IIRC it isn't about FAT, but about using long names in FAT.
        • Re: (Score:3, Interesting)

          by pizzach (1011925)
          Say I format a floppy on a Windows machine using FAT and it has some long file names on it. Do I have to pay a royalty to Microsoft for for the privilege of owning the floppy or for the privilege of reading the floppy on my Linux machine sitting right next to it?
          • Re: (Score:3, Informative)

            IANAL nor do I pretend to know much of the topic, but I understand that the person who wrote and distributed the software tha uses MS's workaround for using long filenames on FAT would have to pay the license, not the end user.
            • Re: (Score:3, Interesting)

              by pizzach (1011925)
              Thanks for replying again, quickOnTheUptake. I'm just trying to gauge how possible it would be for TomTom to just use ext2/3 as it's main storage and have a FAT partition (unreadable for the device because it would lack the drivers) that auto-runs a ext driver install when connected to a Windows PC.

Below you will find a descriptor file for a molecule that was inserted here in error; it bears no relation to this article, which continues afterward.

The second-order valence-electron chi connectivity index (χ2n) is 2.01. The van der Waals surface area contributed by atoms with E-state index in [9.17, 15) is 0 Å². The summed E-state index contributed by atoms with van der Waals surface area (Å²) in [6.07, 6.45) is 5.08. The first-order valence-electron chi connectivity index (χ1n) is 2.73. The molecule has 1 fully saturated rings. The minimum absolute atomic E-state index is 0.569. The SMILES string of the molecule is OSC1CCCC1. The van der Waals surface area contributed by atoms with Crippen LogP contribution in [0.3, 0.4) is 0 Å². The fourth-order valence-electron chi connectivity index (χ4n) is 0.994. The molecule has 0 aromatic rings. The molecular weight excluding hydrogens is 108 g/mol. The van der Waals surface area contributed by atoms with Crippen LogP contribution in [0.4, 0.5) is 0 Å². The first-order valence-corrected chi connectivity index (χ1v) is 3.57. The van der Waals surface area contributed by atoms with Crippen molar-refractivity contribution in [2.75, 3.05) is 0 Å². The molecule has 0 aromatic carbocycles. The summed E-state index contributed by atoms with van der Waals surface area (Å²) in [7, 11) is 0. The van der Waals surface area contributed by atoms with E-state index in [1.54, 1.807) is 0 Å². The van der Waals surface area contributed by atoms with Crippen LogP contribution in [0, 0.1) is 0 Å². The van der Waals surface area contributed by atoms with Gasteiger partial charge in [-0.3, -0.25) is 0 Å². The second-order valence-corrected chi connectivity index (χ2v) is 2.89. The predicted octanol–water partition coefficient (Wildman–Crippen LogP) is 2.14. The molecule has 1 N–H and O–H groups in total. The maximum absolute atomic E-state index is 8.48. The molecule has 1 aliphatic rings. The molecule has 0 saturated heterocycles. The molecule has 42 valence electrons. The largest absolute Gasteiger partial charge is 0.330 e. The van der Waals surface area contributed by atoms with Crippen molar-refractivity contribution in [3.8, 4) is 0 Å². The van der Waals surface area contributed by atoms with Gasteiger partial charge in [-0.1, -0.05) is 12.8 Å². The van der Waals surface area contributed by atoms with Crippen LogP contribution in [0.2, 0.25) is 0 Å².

• Maybe tomtom could just use linux with 8.3 filename support?
      • Re:which? (Score:5, Informative)

        by burnin1965 (535071) on Friday March 13, 2009 @12:30AM (#27177367) Homepage

        Actually the lawsuit is over multiple patents, some of which are the FAT patents, all of which are dubious...

        United States Patent 6,175,789
        Beckert , et al. January 16, 2001
        Vehicle computer system with open platform architecture

        United States Patent 7,054,745
        Couckuyt , et al. May 30, 2006
        Method and system for generating driving directions

        United States Patent 6,704,032